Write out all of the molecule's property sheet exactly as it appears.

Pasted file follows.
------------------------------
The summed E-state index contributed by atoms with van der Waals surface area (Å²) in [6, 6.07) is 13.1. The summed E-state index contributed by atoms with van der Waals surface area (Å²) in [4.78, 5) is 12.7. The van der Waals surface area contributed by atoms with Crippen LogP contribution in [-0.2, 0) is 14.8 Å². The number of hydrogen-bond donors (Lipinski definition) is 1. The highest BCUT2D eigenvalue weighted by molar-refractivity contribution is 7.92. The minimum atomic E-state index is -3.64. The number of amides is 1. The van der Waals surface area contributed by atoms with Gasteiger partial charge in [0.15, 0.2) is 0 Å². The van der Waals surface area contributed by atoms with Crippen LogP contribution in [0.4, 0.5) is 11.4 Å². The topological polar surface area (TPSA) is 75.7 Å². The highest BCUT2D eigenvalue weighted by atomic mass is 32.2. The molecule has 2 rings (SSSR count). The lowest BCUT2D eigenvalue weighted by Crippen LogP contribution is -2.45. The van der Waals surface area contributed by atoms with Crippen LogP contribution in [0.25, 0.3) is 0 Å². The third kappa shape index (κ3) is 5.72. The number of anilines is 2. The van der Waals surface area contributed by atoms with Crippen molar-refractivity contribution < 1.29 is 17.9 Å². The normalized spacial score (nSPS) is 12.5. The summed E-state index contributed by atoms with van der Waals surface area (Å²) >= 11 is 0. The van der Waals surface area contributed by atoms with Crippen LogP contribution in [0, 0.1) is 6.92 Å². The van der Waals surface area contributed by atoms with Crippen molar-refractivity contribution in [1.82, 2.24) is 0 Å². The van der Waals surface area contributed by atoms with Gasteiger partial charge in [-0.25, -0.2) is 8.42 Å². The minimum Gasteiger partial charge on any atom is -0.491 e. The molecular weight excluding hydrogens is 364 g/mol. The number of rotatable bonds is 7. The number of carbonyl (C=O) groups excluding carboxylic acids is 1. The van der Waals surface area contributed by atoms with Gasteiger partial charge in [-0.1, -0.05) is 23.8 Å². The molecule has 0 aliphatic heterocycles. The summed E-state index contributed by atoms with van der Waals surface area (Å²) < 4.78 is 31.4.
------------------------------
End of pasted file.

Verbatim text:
The summed E-state index contributed by atoms with van der Waals surface area (Å²) in [6, 6.07) is 13.1. The summed E-state index contributed by atoms with van der Waals surface area (Å²) in [4.78, 5) is 12.7. The van der Waals surface area contributed by atoms with Crippen LogP contribution in [-0.2, 0) is 14.8 Å². The number of hydrogen-bond donors (Lipinski definition) is 1. The highest BCUT2D eigenvalue weighted by molar-refractivity contribution is 7.92. The minimum atomic E-state index is -3.64. The number of amides is 1. The van der Waals surface area contributed by atoms with Gasteiger partial charge in [0.15, 0.2) is 0 Å². The van der Waals surface area contributed by atoms with Crippen LogP contribution in [0.4, 0.5) is 11.4 Å². The topological polar surface area (TPSA) is 75.7 Å². The highest BCUT2D eigenvalue weighted by atomic mass is 32.2. The molecule has 2 rings (SSSR count). The lowest BCUT2D eigenvalue weighted by Crippen LogP contribution is -2.45. The van der Waals surface area contributed by atoms with Crippen LogP contribution in [0.25, 0.3) is 0 Å². The third kappa shape index (κ3) is 5.72. The number of anilines is 2. The van der Waals surface area contributed by atoms with Crippen molar-refractivity contribution < 1.29 is 17.9 Å². The normalized spacial score (nSPS) is 12.5. The summed E-state index contributed by atoms with van der Waals surface area (Å²) >= 11 is 0. The van der Waals surface area contributed by atoms with Crippen LogP contribution in [0, 0.1) is 6.92 Å². The van der Waals surface area contributed by atoms with Crippen molar-refractivity contribution in [1.82, 2.24) is 0 Å². The van der Waals surface area contributed by atoms with Gasteiger partial charge in [-0.25, -0.2) is 8.42 Å². The minimum Gasteiger partial charge on any atom is -0.491 e. The molecular weight excluding hydrogens is 364 g/mol. The number of rotatable bonds is 7. The number of carbonyl (C=O) groups excluding carboxylic acids is 1. The van der Waals surface area contributed by atoms with Gasteiger partial charge in [-0.1, -0.05) is 23.8 Å². The molecule has 0 aliphatic heterocycles. The summed E-state index contributed by atoms with van der Waals surface area (Å²) < 4.78 is 31.4.